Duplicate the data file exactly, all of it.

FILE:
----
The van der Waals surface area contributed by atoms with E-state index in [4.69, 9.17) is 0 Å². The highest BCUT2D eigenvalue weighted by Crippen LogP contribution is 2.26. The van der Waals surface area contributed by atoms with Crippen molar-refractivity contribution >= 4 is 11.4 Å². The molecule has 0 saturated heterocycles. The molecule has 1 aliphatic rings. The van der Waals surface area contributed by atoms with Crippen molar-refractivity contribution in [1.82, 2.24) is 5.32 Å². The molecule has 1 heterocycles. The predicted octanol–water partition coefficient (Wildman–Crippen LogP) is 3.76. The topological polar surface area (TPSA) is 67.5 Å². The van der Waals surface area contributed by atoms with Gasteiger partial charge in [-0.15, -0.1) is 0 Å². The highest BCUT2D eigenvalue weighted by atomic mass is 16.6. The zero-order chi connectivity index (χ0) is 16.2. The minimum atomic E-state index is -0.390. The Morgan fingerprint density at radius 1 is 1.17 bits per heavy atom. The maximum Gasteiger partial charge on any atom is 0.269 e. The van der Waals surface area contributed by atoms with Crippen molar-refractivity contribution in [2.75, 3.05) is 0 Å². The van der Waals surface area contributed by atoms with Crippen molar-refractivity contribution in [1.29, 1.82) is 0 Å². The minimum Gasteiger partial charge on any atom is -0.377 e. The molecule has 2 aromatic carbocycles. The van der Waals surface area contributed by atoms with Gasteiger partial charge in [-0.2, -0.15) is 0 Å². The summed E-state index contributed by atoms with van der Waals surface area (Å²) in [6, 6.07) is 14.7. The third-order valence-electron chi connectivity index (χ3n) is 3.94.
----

The van der Waals surface area contributed by atoms with E-state index in [4.69, 9.17) is 0 Å². The highest BCUT2D eigenvalue weighted by Crippen LogP contribution is 2.26. The van der Waals surface area contributed by atoms with Crippen molar-refractivity contribution >= 4 is 11.4 Å². The molecule has 0 saturated heterocycles. The molecule has 1 aliphatic rings. The van der Waals surface area contributed by atoms with Crippen molar-refractivity contribution in [1.82, 2.24) is 5.32 Å². The molecule has 1 heterocycles. The predicted octanol–water partition coefficient (Wildman–Crippen LogP) is 3.76. The topological polar surface area (TPSA) is 67.5 Å². The van der Waals surface area contributed by atoms with Gasteiger partial charge in [-0.15, -0.1) is 0 Å². The highest BCUT2D eigenvalue weighted by atomic mass is 16.6. The zero-order chi connectivity index (χ0) is 16.2. The minimum atomic E-state index is -0.390. The Morgan fingerprint density at radius 1 is 1.17 bits per heavy atom. The maximum Gasteiger partial charge on any atom is 0.269 e. The van der Waals surface area contributed by atoms with Crippen molar-refractivity contribution in [2.75, 3.05) is 0 Å². The van der Waals surface area contributed by atoms with Crippen molar-refractivity contribution in [1.29, 1.82) is 0 Å². The minimum Gasteiger partial charge on any atom is -0.377 e. The molecule has 2 aromatic carbocycles. The van der Waals surface area contributed by atoms with Gasteiger partial charge in [-0.2, -0.15) is 0 Å². The summed E-state index contributed by atoms with van der Waals surface area (Å²) in [6, 6.07) is 14.7. The third-order valence-electron chi connectivity index (χ3n) is 3.94.